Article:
HARARE – A second lawsuit has been filed against finance minister Mthuli Ncube’s “unlawful” five-year tax exemption for platinum miner Great Dyke Investments.
The company, which has set up a US$3 billion mining project in Darwendale, Mashonaland West province, is a joint venture between Russia’s Vi Holdings and Zimbabwe’s Landela Mining Venture (Pvt) Limited.
Ncube issued the reprieve recently in terms of the Income Tax Act (Chapter 23:06) in a directive published on January 27, 2021, granting that for the next five years, Great Dyke Investments will not be obliged to pay any taxes from its mining operations, sales or profits.
The Zimbabwe Lawyers for Human Rights (ZLHR) filed the first lawsuit seeking to overturn the measure a few days ago.
And through the Zimbabwe Human Rights NGO Forum, the Center for Resources Governance and Transparency International Zimbabwe have also asked a judge to set aside the “unlawful” tax break on an urgent basis and order the company to pay its dues.
“The action of the first respondent (Ncube) in granting the second respondent (Great Dyke) income tax exemption for five years is neither reasonable nor is it substantively fair,” the petitioners argue.
“The applicants, therefore, make an application on an urgent basis, for a provisional order to set aside Statutory Instrumental 26/2021 by means of which the first respondent granted the tax exemption to the second respondent.”
The application cites the Zimbabwe Revenue Authority (ZIMRA) and the Parliament of Zimbabwe as third and fourth respondents, respectively.
In a certificate of urgency deposed by lawyer Forgive Siyawareva on behalf of his clients, the applicants argue the matter is urgent and should be heard immediately so the country is not prejudiced of any dime.
“This matter is of great and critical urgency since it involves a matter of the national discussion at a time when the government of Zimbabwe needs every revenue generation scheme to deal with negative effects and demands placed on it by the Covid-19 pandemic and lockdown that has affected enterprises,” Siyawarera said.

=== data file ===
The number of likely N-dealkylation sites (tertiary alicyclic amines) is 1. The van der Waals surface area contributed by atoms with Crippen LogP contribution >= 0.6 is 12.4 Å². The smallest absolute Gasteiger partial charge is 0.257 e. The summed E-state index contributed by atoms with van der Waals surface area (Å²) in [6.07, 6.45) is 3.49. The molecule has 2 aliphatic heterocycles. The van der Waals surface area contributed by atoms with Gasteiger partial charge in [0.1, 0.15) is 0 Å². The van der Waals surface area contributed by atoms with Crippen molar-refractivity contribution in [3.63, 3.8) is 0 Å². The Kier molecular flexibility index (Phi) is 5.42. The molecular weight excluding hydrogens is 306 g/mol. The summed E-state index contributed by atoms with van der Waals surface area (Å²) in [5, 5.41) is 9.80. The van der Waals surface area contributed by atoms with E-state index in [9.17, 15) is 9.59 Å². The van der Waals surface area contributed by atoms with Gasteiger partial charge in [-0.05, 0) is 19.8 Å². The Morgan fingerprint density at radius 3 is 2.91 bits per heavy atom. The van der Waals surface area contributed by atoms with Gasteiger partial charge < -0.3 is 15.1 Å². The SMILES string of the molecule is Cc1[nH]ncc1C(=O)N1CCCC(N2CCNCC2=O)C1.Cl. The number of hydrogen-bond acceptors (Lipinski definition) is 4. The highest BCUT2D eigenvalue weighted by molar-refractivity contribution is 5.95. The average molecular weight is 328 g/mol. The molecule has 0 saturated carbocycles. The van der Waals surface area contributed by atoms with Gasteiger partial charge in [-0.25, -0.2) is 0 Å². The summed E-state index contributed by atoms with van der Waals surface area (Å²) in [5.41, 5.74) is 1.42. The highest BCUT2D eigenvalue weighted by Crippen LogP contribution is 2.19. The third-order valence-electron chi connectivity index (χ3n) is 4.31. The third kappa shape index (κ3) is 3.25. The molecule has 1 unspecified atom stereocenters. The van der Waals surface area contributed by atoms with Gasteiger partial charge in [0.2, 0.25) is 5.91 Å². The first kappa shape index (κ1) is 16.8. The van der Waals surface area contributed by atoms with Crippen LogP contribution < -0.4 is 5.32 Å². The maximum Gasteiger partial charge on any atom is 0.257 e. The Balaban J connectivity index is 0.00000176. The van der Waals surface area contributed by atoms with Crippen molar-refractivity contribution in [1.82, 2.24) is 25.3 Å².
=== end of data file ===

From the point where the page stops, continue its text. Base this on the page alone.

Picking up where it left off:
“In my view, more than ever, there is need to rely on the industries that are deemed essential and are operating despite incessant and unpredictable lockdowns as the major taxpayers and therefore the application cannot wait until the indefinite lockdown is over and then be filled on the normal roll.”
Siyawareva argues the country requires immediate revenue to purchase coronavirus vaccines and administer free testing and to capacitate medical institutions across the country, among other things.
Centre for Natural Resources Governance programs manager Henry Nyamapokoto also questioned the tax break in supporting court papers saying the cash-strapped country cannot afford to lose any money in such a manner.
“The responsibility of such a venture is questionable and doubtful at a time when the government of Zimbabwe is currently dealing with the Covid-19 pandemic and there is every need of finances to combat the spread of this deadly virus.”
Both matters are yet to be heard.